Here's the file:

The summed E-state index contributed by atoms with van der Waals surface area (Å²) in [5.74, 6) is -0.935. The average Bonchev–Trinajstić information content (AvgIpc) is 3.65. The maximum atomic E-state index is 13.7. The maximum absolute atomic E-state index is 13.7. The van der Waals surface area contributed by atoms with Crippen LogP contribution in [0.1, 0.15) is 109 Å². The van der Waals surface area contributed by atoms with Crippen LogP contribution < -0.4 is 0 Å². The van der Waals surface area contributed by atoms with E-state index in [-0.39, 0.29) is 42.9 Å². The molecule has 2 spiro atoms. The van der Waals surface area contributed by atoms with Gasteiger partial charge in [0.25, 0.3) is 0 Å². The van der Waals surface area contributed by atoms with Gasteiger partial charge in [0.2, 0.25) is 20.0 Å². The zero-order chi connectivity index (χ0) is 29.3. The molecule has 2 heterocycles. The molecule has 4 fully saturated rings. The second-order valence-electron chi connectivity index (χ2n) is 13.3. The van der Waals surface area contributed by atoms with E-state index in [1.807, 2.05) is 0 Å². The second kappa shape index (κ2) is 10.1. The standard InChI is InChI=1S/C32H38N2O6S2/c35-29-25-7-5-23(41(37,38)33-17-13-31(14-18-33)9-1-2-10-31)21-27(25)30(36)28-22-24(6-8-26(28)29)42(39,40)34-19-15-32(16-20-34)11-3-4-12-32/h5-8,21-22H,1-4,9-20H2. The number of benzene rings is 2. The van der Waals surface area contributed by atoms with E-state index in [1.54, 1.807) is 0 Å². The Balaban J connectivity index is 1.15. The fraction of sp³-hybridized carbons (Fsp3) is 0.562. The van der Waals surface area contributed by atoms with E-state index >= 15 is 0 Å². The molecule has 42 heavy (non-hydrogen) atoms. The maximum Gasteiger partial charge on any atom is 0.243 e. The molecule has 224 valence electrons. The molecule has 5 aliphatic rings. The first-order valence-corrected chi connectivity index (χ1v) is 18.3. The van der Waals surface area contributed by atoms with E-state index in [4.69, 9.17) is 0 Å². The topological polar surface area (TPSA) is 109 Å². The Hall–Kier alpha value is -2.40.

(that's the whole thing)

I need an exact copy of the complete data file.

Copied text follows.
The summed E-state index contributed by atoms with van der Waals surface area (Å²) in [5.74, 6) is -0.935. The average Bonchev–Trinajstić information content (AvgIpc) is 3.65. The maximum atomic E-state index is 13.7. The maximum absolute atomic E-state index is 13.7. The van der Waals surface area contributed by atoms with Crippen LogP contribution in [0.1, 0.15) is 109 Å². The van der Waals surface area contributed by atoms with Crippen LogP contribution < -0.4 is 0 Å². The van der Waals surface area contributed by atoms with E-state index in [-0.39, 0.29) is 42.9 Å². The molecule has 2 spiro atoms. The van der Waals surface area contributed by atoms with Gasteiger partial charge in [0.25, 0.3) is 0 Å². The van der Waals surface area contributed by atoms with Gasteiger partial charge in [0.2, 0.25) is 20.0 Å². The zero-order chi connectivity index (χ0) is 29.3. The molecule has 2 heterocycles. The molecule has 4 fully saturated rings. The second-order valence-electron chi connectivity index (χ2n) is 13.3. The van der Waals surface area contributed by atoms with E-state index in [1.807, 2.05) is 0 Å². The second kappa shape index (κ2) is 10.1. The standard InChI is InChI=1S/C32H38N2O6S2/c35-29-25-7-5-23(41(37,38)33-17-13-31(14-18-33)9-1-2-10-31)21-27(25)30(36)28-22-24(6-8-26(28)29)42(39,40)34-19-15-32(16-20-34)11-3-4-12-32/h5-8,21-22H,1-4,9-20H2. The number of benzene rings is 2. The van der Waals surface area contributed by atoms with E-state index in [1.54, 1.807) is 0 Å². The Balaban J connectivity index is 1.15. The fraction of sp³-hybridized carbons (Fsp3) is 0.562. The van der Waals surface area contributed by atoms with E-state index >= 15 is 0 Å². The molecule has 42 heavy (non-hydrogen) atoms. The maximum Gasteiger partial charge on any atom is 0.243 e. The molecule has 224 valence electrons. The molecule has 5 aliphatic rings. The first-order valence-corrected chi connectivity index (χ1v) is 18.3. The van der Waals surface area contributed by atoms with E-state index in [4.69, 9.17) is 0 Å². The topological polar surface area (TPSA) is 109 Å². The Hall–Kier alpha value is -2.40.